Genre : Fantasy
Publisher : Tordotcom
Length : 396 pages
Format : eARC
Rating : 4 stars
Publication Date: May 11th 2021
Cairo, 1912: Though Fatma el-Sha’arawi is the youngest woman working for the Ministry of Alchemy, Enchantments and Supernatural Entities, she’s certainly not a rookie, especially after preventing the destruction of the universe last summer.
So when someone murders a secret brotherhood dedicated to one of the most famous men in history, al-Jahiz, Agent Fatma is called onto the case. Al-Jahiz transformed the world 50 years ago when he opened up the veil between the magical and mundane realms, before vanishing into the unknown. This murderer claims to be al-Jahiz, returned to condemn the modern age for its social oppressions. His dangerous magical abilities instigate unrest in the streets of Cairo that threaten to spill over onto the global stage.
Alongside her Ministry colleagues and her clever girlfriend Siti, Agent Fatma must unravel the mystery behind this imposter to restore peace to the city – or face the possibility he could be exactly who he seems…
Fatma el-Sha’arawi might be the youngest woman working for the Ministry of Alchemy, Enchantment and Supernatural Entities but, she’s a celebrity among her peers. She’s known for her impeccable taste in fashion – no one is ever going to see her in anything less than an immaculate suit – but, more than her style, a few months ago she prevented the end of the world. It’s no surprise then that when the head of the Al-Jahiz Secret Brotherhood is murdered, Fatma is the one assigned to the case.
I have been raving about the Dead Djinn universe stories for months now and I’m a huge fan of Clark’s works in general – Ring Shout is probably the best horror novella I’ve ever read. So, when I heard that Clark was finally releasing a full-length story set in his alternate 1910’s Cairo, I was beyond excited for it. I wanted more Fatma, more magic and more djinns and Clark delivered.
I don’t think you have to have read A Dead Djinn in Cairo or The Haunting of Tram Car 015 in order to understand this novel but, you definitely should! They’re awesome, super short and they give a ton of context for the novel.
A Master of Djinn beautifully expands on the world, I very much enjoyed how Clark discussed how the magic reshaped the power dynamics in this alternate world. Cairo is now the center of the world and the European countries that used to have a lot of influences over Egypt are now seen as obsolete and very behind. They are more than happy to use the murder of a rich Englishman as an excuse to meddle again in Egypt’s affairs.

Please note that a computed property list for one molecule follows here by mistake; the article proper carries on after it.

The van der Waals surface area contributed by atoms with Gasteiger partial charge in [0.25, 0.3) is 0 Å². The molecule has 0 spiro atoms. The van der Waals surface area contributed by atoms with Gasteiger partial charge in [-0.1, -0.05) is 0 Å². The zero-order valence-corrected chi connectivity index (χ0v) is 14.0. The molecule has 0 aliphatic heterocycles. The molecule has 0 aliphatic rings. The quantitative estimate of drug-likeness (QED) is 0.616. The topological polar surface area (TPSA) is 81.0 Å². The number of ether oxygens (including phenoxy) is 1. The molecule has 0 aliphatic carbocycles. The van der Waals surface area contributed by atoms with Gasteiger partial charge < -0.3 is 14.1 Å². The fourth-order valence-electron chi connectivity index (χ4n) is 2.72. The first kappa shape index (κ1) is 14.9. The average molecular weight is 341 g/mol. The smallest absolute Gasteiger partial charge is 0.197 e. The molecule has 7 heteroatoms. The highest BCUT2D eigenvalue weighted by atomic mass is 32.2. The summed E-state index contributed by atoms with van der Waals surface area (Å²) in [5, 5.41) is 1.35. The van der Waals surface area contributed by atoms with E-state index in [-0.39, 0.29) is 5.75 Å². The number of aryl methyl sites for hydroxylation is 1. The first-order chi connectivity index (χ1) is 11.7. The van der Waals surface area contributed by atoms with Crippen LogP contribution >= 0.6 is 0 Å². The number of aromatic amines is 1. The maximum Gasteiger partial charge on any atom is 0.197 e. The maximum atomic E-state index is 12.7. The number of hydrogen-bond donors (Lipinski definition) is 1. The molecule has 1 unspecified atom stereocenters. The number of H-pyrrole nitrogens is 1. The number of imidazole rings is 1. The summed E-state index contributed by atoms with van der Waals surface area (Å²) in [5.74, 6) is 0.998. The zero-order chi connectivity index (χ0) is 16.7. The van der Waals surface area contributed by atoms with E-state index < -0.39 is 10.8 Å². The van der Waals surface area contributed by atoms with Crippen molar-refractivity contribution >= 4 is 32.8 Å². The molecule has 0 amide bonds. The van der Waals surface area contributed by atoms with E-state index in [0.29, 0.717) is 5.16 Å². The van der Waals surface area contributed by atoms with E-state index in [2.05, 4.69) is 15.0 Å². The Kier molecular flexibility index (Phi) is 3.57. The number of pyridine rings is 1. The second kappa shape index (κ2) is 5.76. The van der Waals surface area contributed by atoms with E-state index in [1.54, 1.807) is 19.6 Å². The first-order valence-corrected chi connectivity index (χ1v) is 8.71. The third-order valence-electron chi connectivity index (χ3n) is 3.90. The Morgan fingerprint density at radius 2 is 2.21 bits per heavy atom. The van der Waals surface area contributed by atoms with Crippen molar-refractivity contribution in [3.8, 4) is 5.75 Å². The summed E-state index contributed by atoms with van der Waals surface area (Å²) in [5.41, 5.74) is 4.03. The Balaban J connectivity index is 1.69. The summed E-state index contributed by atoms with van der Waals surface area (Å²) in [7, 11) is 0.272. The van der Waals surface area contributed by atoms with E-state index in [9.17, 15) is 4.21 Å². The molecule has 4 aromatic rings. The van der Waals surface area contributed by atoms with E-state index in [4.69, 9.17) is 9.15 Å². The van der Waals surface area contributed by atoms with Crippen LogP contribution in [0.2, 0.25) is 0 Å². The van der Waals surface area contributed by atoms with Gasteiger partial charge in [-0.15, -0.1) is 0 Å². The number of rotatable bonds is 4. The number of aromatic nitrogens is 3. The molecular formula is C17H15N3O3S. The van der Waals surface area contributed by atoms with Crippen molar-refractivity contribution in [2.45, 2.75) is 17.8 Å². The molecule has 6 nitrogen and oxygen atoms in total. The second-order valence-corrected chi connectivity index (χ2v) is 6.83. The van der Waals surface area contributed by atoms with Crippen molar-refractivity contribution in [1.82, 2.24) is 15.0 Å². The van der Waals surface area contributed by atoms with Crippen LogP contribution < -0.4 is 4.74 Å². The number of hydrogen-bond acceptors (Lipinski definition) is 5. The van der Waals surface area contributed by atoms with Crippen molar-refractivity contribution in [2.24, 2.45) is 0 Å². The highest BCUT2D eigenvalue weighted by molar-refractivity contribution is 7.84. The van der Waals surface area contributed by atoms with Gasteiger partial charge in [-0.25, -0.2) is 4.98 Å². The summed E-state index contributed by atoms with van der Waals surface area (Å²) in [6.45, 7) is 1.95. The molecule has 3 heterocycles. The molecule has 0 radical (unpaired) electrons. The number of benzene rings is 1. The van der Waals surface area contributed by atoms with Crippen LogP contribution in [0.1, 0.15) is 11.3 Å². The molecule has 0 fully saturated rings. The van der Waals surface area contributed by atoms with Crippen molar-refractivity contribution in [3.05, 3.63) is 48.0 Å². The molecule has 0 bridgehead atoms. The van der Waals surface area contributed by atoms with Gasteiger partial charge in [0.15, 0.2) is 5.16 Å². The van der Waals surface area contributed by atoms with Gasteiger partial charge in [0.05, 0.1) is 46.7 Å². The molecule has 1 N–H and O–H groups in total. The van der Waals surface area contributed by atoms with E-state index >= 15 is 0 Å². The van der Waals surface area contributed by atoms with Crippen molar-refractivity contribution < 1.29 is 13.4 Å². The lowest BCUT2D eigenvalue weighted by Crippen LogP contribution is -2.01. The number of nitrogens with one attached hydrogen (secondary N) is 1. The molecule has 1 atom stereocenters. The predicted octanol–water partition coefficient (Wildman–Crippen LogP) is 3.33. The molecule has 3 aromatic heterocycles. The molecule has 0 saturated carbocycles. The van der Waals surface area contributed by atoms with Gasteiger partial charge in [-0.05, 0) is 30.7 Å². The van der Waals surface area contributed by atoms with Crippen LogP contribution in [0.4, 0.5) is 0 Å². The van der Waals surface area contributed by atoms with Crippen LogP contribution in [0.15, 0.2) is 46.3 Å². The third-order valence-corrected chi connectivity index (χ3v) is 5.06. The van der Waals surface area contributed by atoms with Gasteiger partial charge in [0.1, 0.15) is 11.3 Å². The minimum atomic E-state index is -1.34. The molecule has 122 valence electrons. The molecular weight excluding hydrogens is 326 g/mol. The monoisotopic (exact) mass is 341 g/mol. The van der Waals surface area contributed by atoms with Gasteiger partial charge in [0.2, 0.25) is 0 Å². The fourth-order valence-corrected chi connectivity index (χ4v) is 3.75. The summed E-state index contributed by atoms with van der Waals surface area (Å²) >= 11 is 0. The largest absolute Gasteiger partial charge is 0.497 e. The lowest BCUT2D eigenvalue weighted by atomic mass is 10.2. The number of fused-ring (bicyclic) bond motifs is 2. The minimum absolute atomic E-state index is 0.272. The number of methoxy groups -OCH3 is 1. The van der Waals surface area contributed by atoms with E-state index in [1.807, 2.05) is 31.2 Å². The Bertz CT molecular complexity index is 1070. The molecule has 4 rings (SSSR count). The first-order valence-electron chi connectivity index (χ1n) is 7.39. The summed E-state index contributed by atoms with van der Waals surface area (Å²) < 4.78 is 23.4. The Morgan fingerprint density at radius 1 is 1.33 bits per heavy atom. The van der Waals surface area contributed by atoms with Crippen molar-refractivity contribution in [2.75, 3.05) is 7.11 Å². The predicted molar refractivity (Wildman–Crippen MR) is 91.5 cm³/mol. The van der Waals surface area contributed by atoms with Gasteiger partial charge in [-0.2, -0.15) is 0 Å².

The murder mystery was fun even if I guessed who the culprit was pretty early on. If you have read a few of Clark’s stories, you know most characters aren’t who they appear to be at first. When you know that, it’s easier to know who to look at.
The only thing that prevented me from completely loving the book was that it felt like a debut. The pacing dragged, especially in the second act of the book. If some parts had been edited out, then the whole story would have felt more cohesive and less episodic.
However, don’t take my criticism too harshly, I had a great time reading this book. I feel like I am rediscovering my love for series. There is something very comforting in reading a sequel from a series you love. Reading about Clark’s magical Cairo is always a great time, the world is magical and the characters are memorable. I love Fatma (even if she is annoying sometimes), Siti is a complete badass and Hamed is also great in his own ways (though I have to say that my favorites are the djinns, nobody writes about djinns as well as P. Djéli Clark!).
Even if A Master of Djinn wasn’t as immaculate as Fatma’s suits, I enjoyed it a lot and I can’t wait to read more adventures set in this world!
I received a copy of this book from the publisher in exchange for an honest review. All opinions are my own. My thanks to Netgalley and Tordotcom for the ARC.